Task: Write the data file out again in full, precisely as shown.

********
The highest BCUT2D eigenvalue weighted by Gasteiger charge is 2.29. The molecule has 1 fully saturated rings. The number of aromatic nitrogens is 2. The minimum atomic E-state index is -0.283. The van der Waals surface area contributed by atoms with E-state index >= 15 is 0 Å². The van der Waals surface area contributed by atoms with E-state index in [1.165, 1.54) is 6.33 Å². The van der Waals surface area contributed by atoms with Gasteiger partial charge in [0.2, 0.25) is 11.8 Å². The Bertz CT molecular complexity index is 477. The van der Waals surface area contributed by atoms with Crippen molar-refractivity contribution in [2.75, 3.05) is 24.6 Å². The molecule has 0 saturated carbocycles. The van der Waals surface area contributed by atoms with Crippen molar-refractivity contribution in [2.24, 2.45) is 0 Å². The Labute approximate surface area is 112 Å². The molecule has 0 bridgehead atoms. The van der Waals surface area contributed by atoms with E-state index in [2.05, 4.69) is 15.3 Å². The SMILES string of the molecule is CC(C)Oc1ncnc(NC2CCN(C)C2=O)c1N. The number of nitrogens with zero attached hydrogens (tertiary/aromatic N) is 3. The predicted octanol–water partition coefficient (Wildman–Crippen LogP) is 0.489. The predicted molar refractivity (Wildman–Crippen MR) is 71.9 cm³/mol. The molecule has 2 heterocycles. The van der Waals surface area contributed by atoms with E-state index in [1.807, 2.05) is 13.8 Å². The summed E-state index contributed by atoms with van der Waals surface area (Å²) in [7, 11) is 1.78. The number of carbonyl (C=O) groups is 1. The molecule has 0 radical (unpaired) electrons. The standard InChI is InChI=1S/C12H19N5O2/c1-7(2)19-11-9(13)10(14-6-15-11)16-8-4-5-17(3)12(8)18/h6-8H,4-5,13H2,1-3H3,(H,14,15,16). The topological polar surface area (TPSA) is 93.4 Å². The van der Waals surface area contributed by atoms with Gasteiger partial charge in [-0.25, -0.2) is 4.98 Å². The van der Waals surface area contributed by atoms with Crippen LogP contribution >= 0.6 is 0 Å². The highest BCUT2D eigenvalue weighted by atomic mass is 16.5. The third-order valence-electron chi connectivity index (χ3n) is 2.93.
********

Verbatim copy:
The highest BCUT2D eigenvalue weighted by Gasteiger charge is 2.29. The molecule has 1 fully saturated rings. The number of aromatic nitrogens is 2. The minimum atomic E-state index is -0.283. The van der Waals surface area contributed by atoms with E-state index >= 15 is 0 Å². The van der Waals surface area contributed by atoms with E-state index in [1.165, 1.54) is 6.33 Å². The van der Waals surface area contributed by atoms with Gasteiger partial charge in [0.2, 0.25) is 11.8 Å². The Bertz CT molecular complexity index is 477. The van der Waals surface area contributed by atoms with Crippen molar-refractivity contribution in [2.75, 3.05) is 24.6 Å². The molecule has 0 saturated carbocycles. The van der Waals surface area contributed by atoms with Crippen molar-refractivity contribution in [2.24, 2.45) is 0 Å². The Labute approximate surface area is 112 Å². The molecule has 0 bridgehead atoms. The van der Waals surface area contributed by atoms with E-state index in [2.05, 4.69) is 15.3 Å². The SMILES string of the molecule is CC(C)Oc1ncnc(NC2CCN(C)C2=O)c1N. The number of nitrogens with zero attached hydrogens (tertiary/aromatic N) is 3. The predicted octanol–water partition coefficient (Wildman–Crippen LogP) is 0.489. The predicted molar refractivity (Wildman–Crippen MR) is 71.9 cm³/mol. The molecule has 2 heterocycles. The van der Waals surface area contributed by atoms with E-state index in [1.807, 2.05) is 13.8 Å². The summed E-state index contributed by atoms with van der Waals surface area (Å²) in [7, 11) is 1.78. The number of carbonyl (C=O) groups is 1. The molecule has 0 radical (unpaired) electrons. The standard InChI is InChI=1S/C12H19N5O2/c1-7(2)19-11-9(13)10(14-6-15-11)16-8-4-5-17(3)12(8)18/h6-8H,4-5,13H2,1-3H3,(H,14,15,16). The topological polar surface area (TPSA) is 93.4 Å². The van der Waals surface area contributed by atoms with Gasteiger partial charge in [-0.25, -0.2) is 4.98 Å². The van der Waals surface area contributed by atoms with Crippen LogP contribution >= 0.6 is 0 Å². The highest BCUT2D eigenvalue weighted by atomic mass is 16.5. The third-order valence-electron chi connectivity index (χ3n) is 2.93.